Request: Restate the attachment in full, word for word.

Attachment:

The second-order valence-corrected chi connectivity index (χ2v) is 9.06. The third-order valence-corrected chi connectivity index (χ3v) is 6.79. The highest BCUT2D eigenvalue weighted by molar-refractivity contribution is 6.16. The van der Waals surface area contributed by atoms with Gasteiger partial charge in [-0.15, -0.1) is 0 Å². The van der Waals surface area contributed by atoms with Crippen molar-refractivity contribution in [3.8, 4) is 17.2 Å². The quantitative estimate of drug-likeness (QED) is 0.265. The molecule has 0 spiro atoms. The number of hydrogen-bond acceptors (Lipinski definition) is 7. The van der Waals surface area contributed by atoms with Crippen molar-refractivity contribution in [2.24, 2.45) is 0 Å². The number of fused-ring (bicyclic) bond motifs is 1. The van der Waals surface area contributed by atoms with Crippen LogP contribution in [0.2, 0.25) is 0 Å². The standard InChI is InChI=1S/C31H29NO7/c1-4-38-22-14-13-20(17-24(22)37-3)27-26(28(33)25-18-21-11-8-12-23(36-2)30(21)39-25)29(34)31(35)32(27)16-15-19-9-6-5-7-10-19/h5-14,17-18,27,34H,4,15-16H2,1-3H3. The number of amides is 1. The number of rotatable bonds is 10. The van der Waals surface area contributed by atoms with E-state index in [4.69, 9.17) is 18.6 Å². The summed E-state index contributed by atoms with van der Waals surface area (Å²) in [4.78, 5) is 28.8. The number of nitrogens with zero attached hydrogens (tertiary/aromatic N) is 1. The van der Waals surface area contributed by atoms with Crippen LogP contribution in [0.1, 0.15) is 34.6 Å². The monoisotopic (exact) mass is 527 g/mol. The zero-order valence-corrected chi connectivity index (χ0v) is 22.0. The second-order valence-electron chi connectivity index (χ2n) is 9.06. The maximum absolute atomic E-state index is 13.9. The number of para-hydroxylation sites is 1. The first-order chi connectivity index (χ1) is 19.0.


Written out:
The second-order valence-corrected chi connectivity index (χ2v) is 9.06. The third-order valence-corrected chi connectivity index (χ3v) is 6.79. The highest BCUT2D eigenvalue weighted by molar-refractivity contribution is 6.16. The van der Waals surface area contributed by atoms with Gasteiger partial charge in [-0.15, -0.1) is 0 Å². The van der Waals surface area contributed by atoms with Crippen molar-refractivity contribution in [3.8, 4) is 17.2 Å². The quantitative estimate of drug-likeness (QED) is 0.265. The molecule has 0 spiro atoms. The number of hydrogen-bond acceptors (Lipinski definition) is 7. The van der Waals surface area contributed by atoms with Crippen molar-refractivity contribution in [2.24, 2.45) is 0 Å². The number of fused-ring (bicyclic) bond motifs is 1. The van der Waals surface area contributed by atoms with Crippen LogP contribution in [0.2, 0.25) is 0 Å². The standard InChI is InChI=1S/C31H29NO7/c1-4-38-22-14-13-20(17-24(22)37-3)27-26(28(33)25-18-21-11-8-12-23(36-2)30(21)39-25)29(34)31(35)32(27)16-15-19-9-6-5-7-10-19/h5-14,17-18,27,34H,4,15-16H2,1-3H3. The number of amides is 1. The number of rotatable bonds is 10. The van der Waals surface area contributed by atoms with E-state index in [4.69, 9.17) is 18.6 Å². The summed E-state index contributed by atoms with van der Waals surface area (Å²) in [4.78, 5) is 28.8. The number of nitrogens with zero attached hydrogens (tertiary/aromatic N) is 1. The van der Waals surface area contributed by atoms with Crippen LogP contribution in [0.1, 0.15) is 34.6 Å². The monoisotopic (exact) mass is 527 g/mol. The zero-order valence-corrected chi connectivity index (χ0v) is 22.0. The second-order valence-electron chi connectivity index (χ2n) is 9.06. The maximum absolute atomic E-state index is 13.9. The number of para-hydroxylation sites is 1. The first-order chi connectivity index (χ1) is 19.0.